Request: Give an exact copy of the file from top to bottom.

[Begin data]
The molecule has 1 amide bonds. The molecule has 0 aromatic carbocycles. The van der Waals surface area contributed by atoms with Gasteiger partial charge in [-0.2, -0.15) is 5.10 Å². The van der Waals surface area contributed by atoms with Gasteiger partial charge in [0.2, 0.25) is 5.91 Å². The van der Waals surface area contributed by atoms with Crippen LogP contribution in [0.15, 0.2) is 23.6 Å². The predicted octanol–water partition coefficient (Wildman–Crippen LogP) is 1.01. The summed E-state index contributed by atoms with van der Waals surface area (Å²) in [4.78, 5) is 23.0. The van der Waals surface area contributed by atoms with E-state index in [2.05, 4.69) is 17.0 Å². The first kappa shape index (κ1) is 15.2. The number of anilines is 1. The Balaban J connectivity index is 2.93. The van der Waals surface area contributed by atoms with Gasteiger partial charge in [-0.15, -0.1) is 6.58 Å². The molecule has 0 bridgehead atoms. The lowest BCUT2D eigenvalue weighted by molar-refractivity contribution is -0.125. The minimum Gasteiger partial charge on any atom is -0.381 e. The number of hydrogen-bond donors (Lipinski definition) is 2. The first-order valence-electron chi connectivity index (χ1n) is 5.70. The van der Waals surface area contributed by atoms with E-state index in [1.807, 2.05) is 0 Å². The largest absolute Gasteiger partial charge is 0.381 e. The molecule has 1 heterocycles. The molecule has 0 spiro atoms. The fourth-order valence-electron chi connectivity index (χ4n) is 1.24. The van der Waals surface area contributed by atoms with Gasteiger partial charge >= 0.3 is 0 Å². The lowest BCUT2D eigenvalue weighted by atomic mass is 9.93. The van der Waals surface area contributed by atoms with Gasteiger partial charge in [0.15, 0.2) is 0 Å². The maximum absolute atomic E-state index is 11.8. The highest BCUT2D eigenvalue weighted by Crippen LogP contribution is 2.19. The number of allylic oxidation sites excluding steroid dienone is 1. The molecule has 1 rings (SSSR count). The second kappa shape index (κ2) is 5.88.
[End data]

The molecule has 1 amide bonds. The molecule has 0 aromatic carbocycles. The van der Waals surface area contributed by atoms with Gasteiger partial charge in [-0.2, -0.15) is 5.10 Å². The van der Waals surface area contributed by atoms with Gasteiger partial charge in [0.2, 0.25) is 5.91 Å². The van der Waals surface area contributed by atoms with Crippen LogP contribution in [0.15, 0.2) is 23.6 Å². The predicted octanol–water partition coefficient (Wildman–Crippen LogP) is 1.01. The summed E-state index contributed by atoms with van der Waals surface area (Å²) in [4.78, 5) is 23.0. The van der Waals surface area contributed by atoms with E-state index in [2.05, 4.69) is 17.0 Å². The first kappa shape index (κ1) is 15.2. The number of anilines is 1. The Balaban J connectivity index is 2.93. The van der Waals surface area contributed by atoms with Gasteiger partial charge in [-0.15, -0.1) is 6.58 Å². The molecule has 0 bridgehead atoms. The lowest BCUT2D eigenvalue weighted by molar-refractivity contribution is -0.125. The minimum Gasteiger partial charge on any atom is -0.381 e. The number of hydrogen-bond donors (Lipinski definition) is 2. The first-order valence-electron chi connectivity index (χ1n) is 5.70. The van der Waals surface area contributed by atoms with E-state index in [1.807, 2.05) is 0 Å². The largest absolute Gasteiger partial charge is 0.381 e. The molecule has 1 heterocycles. The molecule has 0 spiro atoms. The fourth-order valence-electron chi connectivity index (χ4n) is 1.24. The van der Waals surface area contributed by atoms with Gasteiger partial charge >= 0.3 is 0 Å². The lowest BCUT2D eigenvalue weighted by atomic mass is 9.93. The van der Waals surface area contributed by atoms with Gasteiger partial charge in [0.15, 0.2) is 0 Å². The maximum absolute atomic E-state index is 11.8. The highest BCUT2D eigenvalue weighted by Crippen LogP contribution is 2.19. The number of allylic oxidation sites excluding steroid dienone is 1. The molecule has 1 rings (SSSR count). The second kappa shape index (κ2) is 5.88.